Our first visit with Résonance Wines took place in 2019. It was a fantastic visit and we vowed that we would go back every year. Well, pandemics have a way of changing plans on you. But finally being able to return after 3 years, we were very well-rewarded for our wait. Résonance is going from strength to strength and is asserting itself as making some of the best wines in the Willamette Valley as well as having one of the best tasting rooms to visit.Read More
Oregon is now squarely on the radar of top winemakers from Burgundy. Domaine Drouhin Oregon started it all when Burgundian powerhouse Maison Joseph Drouhin acquired property in 1987 in the Willamette Valley and started producing wine. Since then, several big names in Burgundy have started or make wine at wineries in Oregon: Evening Land and Lingua Franca are both projects started with Dominique Lafond of Comtes Lafond; Isabelle Dutarte of Burgundy makes the wine at Oregon’s DePonte Cellars as well as running her own label Callabus Cellars, a project she shares with Domaine Drouhin’s Veronique Boss-Drouhin; and Bruno Corneaux who studied enology and viticulture at the University of Burgundy in Dijon with Veronique Boss-Drouhin has started Domaine Divio. In 2013 a big event happened when another Burgundian powerhouse, this time Maison Louis Jadot, purchased two vineyards in the Willamette Valley and created Résonance. On a recent trip to the Willamette we heard the Résonance story firsthand from its very talented winemaker, Guillaume Large.Read More
If you’ve ever wondered what it’s like to be on an AdVINEture, click on the link below for a taste. We are unabashed fans of wine from Oregon’s Willamette Valley and our most recent trip featured visits to some old favourites along with new discoveries: Résonance Wines, Nicolas-Jay, Maysara Winery, Abbot Claim, Atticus Wine, Potter’s Vineyard, & Bells Up Winery (click on each for the full write up).Read More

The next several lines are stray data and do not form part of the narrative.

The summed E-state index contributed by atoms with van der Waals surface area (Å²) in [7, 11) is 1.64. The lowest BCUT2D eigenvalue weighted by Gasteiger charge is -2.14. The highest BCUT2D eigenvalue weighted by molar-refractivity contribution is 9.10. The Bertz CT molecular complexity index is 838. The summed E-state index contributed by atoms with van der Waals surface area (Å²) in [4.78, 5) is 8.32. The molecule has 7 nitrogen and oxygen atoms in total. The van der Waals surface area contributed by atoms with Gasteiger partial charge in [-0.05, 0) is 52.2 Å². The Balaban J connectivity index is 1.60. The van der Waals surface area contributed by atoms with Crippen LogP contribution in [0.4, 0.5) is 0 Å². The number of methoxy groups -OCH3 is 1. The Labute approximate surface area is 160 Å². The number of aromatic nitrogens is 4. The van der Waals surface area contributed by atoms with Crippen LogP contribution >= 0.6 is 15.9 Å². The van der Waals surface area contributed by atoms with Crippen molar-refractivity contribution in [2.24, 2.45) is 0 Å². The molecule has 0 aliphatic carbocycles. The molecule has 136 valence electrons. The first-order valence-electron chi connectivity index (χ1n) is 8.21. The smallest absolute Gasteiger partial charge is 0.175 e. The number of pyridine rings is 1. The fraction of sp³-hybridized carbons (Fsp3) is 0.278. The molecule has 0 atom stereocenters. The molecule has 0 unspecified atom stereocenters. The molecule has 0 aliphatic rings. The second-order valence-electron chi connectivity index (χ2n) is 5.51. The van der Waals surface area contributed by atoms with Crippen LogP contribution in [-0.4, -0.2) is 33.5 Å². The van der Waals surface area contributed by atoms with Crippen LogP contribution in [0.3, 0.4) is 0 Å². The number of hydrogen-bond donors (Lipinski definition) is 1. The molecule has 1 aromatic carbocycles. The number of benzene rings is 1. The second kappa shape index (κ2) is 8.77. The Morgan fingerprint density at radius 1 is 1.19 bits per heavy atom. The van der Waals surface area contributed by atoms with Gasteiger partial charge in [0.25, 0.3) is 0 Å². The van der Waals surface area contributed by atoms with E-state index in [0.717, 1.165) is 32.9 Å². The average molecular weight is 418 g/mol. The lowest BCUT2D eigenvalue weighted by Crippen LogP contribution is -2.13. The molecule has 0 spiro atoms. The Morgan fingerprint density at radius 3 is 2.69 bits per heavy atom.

Every year about this time, the craving starts. As summer starts showing signs of arrival, our palates turn to something a bit lighter and more refreshing than the dependable, comforting reds that have gotten us through the winter. As the weather warms up, Rosé is calling and we’re more than happy to pick up a glass and answer.Read More
It happened quickly. Oregon has for several decades now been known as a producer of some excellent Pinot Noir. Its cooler climate was capable of producing Pinot Noir that, at its best, could be subtly nuanced, refined and elegant. Comparisons with Burgundy would come up in conversations among the wine cognoscenti and then in the wine press. Pinot Noir had put Oregon firmly on the wine map. In fact, Pinot’s dominance made people associate Oregon with Pinot Noir, to the point where “Oregon equals Pinot Noir” is a common mindset in the same way people think Napa equals Cabernet Sauvignon. No wonder people think that, as the Willamette Valley Wineries Association has on their website landing page, in bold all caps type: “WE ARE PINOT NOIR”.
Of course, neither of those notions is really true, it is just a common perception. In Oregon that perception is starting to change, and wine drinkers are starting to take notice of some of the delicious Chardonnay being produced in Oregon.Read More